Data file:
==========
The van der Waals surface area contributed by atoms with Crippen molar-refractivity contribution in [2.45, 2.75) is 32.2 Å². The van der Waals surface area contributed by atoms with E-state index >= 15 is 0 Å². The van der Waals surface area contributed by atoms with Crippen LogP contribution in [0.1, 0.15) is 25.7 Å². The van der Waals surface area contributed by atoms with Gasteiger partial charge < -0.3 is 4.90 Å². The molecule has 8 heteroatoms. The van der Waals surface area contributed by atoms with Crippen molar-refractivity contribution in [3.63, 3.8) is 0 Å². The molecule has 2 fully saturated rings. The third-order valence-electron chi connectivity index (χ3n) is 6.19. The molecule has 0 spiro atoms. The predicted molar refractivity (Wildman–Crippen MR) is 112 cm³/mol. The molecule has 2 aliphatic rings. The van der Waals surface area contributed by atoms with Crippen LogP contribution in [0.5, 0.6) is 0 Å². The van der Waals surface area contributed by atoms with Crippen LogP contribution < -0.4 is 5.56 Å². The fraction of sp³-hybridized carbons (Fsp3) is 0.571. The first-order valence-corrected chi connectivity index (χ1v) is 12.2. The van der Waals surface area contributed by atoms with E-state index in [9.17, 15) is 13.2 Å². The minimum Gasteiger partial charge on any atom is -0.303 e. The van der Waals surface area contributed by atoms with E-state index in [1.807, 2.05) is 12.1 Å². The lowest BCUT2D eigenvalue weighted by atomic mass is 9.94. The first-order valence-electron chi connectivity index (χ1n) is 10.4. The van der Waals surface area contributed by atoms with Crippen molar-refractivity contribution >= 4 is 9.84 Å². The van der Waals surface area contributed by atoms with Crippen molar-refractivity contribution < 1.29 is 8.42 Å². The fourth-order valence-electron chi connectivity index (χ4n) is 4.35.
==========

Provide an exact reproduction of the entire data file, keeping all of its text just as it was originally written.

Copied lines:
The van der Waals surface area contributed by atoms with Crippen molar-refractivity contribution in [2.45, 2.75) is 32.2 Å². The van der Waals surface area contributed by atoms with E-state index >= 15 is 0 Å². The van der Waals surface area contributed by atoms with Crippen LogP contribution in [0.1, 0.15) is 25.7 Å². The van der Waals surface area contributed by atoms with Gasteiger partial charge < -0.3 is 4.90 Å². The molecule has 8 heteroatoms. The van der Waals surface area contributed by atoms with Crippen molar-refractivity contribution in [3.63, 3.8) is 0 Å². The molecule has 2 fully saturated rings. The third-order valence-electron chi connectivity index (χ3n) is 6.19. The molecule has 0 spiro atoms. The predicted molar refractivity (Wildman–Crippen MR) is 112 cm³/mol. The molecule has 2 aliphatic rings. The van der Waals surface area contributed by atoms with Crippen LogP contribution in [0.5, 0.6) is 0 Å². The van der Waals surface area contributed by atoms with Crippen LogP contribution < -0.4 is 5.56 Å². The fraction of sp³-hybridized carbons (Fsp3) is 0.571. The first-order valence-corrected chi connectivity index (χ1v) is 12.2. The van der Waals surface area contributed by atoms with E-state index in [9.17, 15) is 13.2 Å². The minimum Gasteiger partial charge on any atom is -0.303 e. The van der Waals surface area contributed by atoms with E-state index in [1.807, 2.05) is 12.1 Å². The lowest BCUT2D eigenvalue weighted by atomic mass is 9.94. The first-order valence-electron chi connectivity index (χ1n) is 10.4. The van der Waals surface area contributed by atoms with Crippen molar-refractivity contribution >= 4 is 9.84 Å². The van der Waals surface area contributed by atoms with Crippen molar-refractivity contribution < 1.29 is 8.42 Å². The fourth-order valence-electron chi connectivity index (χ4n) is 4.35.